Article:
Inter-Asia Popular Music Studies Group - Southeast Asia (IASPM-SEA) 2019 Annual Conference (Traditional x Popular)
January 11-13, 2019
Ruang Think City
Kuala Lumpur, Malaysia
PRESENTATIONS by the EPAPC SCHOLARS
WHEN UNDERGROUND EMBRACES MAINSTREAM: BLURRING DISTINCTIONS BETWEEN THE SUBCULTURAL AND THE POPULAR IN THE PHILIPPINE BATTLE RAP SCENE
Lara T. Mendoza, Ateneo de Manila University
In this paper, I focus on the assertion of one of the most popular and commercially successful rappers in Philippine hip-hop today, Abra: “There is no underground; everything is mainstream.” Raymond Abracosa gained recognition in hip-hop via battle rap. Idolising Eminem, he gained a huge following with his explosive, polarising style in FlipTop, music video hits (“Gayuma” or aphrodisiac) and indie movie roles (as Hendrix in “Respeto”). Last June 2018, Abra was awarded the prestigious Gawad Urian award for Best Actor. This paper shows how Abra embraces the underground scene of hip-hop rap and appropriates the art form of a subculture that eschews his passionate involvement in it. Ironically, the keys to his commercial success hoove to Mikhail Bakhtin’s notion of the carnivalesque, which Abra embodies by his steely resolve and abrasive rapping style to be accepted by the gatekeepers of an underground culture of the poor, oppressed, and underprivileged. Bourgeois background notwithstanding, this paper shows how Abra personifies the renegotation of what it means to be part of a resistance underground while banking on mainstream platforms for success and showing how ostensibly binary, anti-thetical notions are resolved and reinvented into a new, explosive reality.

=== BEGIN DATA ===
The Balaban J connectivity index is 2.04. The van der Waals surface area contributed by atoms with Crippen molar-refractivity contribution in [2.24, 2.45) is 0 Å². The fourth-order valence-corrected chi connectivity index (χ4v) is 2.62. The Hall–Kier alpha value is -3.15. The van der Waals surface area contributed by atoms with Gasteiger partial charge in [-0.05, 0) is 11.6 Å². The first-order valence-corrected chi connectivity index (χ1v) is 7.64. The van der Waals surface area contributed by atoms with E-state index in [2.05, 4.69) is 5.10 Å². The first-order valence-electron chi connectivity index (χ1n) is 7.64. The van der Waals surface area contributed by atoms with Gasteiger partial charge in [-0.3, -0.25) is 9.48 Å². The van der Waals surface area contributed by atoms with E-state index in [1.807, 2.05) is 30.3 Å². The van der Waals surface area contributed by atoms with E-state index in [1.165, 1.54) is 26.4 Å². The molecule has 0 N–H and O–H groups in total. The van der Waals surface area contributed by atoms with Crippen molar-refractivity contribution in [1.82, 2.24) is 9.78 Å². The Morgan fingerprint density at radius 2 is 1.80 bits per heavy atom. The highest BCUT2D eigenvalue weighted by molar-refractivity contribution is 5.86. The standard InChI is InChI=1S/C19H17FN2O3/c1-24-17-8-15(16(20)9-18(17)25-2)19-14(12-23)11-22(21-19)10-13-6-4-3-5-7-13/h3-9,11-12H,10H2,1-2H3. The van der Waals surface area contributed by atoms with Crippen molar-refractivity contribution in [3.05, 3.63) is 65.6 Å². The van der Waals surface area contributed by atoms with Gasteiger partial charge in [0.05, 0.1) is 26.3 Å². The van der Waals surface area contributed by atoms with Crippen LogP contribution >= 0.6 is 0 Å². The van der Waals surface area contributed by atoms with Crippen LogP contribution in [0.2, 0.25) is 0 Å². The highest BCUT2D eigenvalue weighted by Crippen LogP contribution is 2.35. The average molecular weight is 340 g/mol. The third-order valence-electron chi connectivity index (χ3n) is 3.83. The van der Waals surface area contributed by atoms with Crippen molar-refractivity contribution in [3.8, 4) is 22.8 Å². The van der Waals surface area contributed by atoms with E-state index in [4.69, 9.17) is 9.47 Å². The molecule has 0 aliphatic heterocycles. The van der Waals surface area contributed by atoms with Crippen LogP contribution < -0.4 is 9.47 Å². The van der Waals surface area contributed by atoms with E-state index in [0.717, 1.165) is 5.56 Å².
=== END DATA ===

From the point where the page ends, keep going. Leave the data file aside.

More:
EMPLOYING THE WORKS OF NATIONAL ARTISTS FOR MUSIC TO POPULAR CULTURE
Ma. Christina P. Cayabyab, University of the Philippines
The National Artist for Music award has since been given to Filipino musicians who uplift the Filipino identity through their exceptional craft and creativity. In 2015, the opening ceremony of the University Athletic Association of the Philippines commemorated some of the composer recipients of this award by using their original works as accompaniment for the production numbers. This paper seeks to examine how the cultural value of such prized works was used as a backdrop for a performance spectacle presented over popular media. The sacred artistic quality of these works was shared, rather than diminished, in this attempt to contextually analyze an art form within a commercial format. This juxtaposition enabled a modern sense of national identity, music and performance pride, and a wider awareness of the sound of the country’s local art music.